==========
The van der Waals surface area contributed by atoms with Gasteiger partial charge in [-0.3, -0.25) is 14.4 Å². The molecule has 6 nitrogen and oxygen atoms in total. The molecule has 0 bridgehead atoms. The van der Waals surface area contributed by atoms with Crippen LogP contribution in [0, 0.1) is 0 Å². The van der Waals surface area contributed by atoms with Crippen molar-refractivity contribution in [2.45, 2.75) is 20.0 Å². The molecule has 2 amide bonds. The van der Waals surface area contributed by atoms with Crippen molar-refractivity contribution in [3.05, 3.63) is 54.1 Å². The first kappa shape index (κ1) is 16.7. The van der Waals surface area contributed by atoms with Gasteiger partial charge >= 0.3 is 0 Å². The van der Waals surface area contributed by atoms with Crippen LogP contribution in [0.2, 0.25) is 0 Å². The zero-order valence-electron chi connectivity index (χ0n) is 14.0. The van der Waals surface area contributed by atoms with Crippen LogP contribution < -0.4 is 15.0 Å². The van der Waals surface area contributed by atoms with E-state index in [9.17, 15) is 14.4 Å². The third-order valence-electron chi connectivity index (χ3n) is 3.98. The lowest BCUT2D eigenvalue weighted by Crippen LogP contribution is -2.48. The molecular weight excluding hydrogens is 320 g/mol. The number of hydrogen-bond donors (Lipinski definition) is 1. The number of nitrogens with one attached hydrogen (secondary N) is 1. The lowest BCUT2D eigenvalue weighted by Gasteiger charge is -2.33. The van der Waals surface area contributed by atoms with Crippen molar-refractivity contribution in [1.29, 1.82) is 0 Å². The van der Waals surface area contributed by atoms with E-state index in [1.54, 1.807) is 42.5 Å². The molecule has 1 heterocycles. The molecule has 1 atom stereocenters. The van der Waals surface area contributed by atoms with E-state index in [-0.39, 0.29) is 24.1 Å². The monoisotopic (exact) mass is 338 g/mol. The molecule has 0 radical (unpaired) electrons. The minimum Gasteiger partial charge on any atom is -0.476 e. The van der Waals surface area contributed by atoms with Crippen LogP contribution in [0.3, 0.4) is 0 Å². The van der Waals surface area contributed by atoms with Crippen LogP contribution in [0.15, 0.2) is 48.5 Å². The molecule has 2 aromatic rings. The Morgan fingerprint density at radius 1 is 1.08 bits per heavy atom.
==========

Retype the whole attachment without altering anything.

The van der Waals surface area contributed by atoms with Gasteiger partial charge in [-0.3, -0.25) is 14.4 Å². The molecule has 6 nitrogen and oxygen atoms in total. The molecule has 0 bridgehead atoms. The van der Waals surface area contributed by atoms with Crippen LogP contribution in [0, 0.1) is 0 Å². The van der Waals surface area contributed by atoms with Crippen molar-refractivity contribution in [2.45, 2.75) is 20.0 Å². The molecule has 2 amide bonds. The van der Waals surface area contributed by atoms with Crippen molar-refractivity contribution in [3.05, 3.63) is 54.1 Å². The first kappa shape index (κ1) is 16.7. The van der Waals surface area contributed by atoms with Gasteiger partial charge >= 0.3 is 0 Å². The van der Waals surface area contributed by atoms with Crippen LogP contribution in [0.2, 0.25) is 0 Å². The zero-order valence-electron chi connectivity index (χ0n) is 14.0. The van der Waals surface area contributed by atoms with Crippen LogP contribution < -0.4 is 15.0 Å². The van der Waals surface area contributed by atoms with E-state index in [9.17, 15) is 14.4 Å². The third-order valence-electron chi connectivity index (χ3n) is 3.98. The lowest BCUT2D eigenvalue weighted by Crippen LogP contribution is -2.48. The molecular weight excluding hydrogens is 320 g/mol. The number of hydrogen-bond donors (Lipinski definition) is 1. The number of nitrogens with one attached hydrogen (secondary N) is 1. The lowest BCUT2D eigenvalue weighted by Gasteiger charge is -2.33. The van der Waals surface area contributed by atoms with Crippen molar-refractivity contribution in [1.29, 1.82) is 0 Å². The van der Waals surface area contributed by atoms with E-state index in [1.54, 1.807) is 42.5 Å². The molecule has 1 heterocycles. The molecule has 1 atom stereocenters. The van der Waals surface area contributed by atoms with E-state index in [-0.39, 0.29) is 24.1 Å². The monoisotopic (exact) mass is 338 g/mol. The molecule has 0 radical (unpaired) electrons. The minimum Gasteiger partial charge on any atom is -0.476 e. The van der Waals surface area contributed by atoms with Crippen LogP contribution in [0.3, 0.4) is 0 Å². The van der Waals surface area contributed by atoms with Crippen LogP contribution in [0.15, 0.2) is 48.5 Å². The molecule has 2 aromatic rings. The Morgan fingerprint density at radius 1 is 1.08 bits per heavy atom.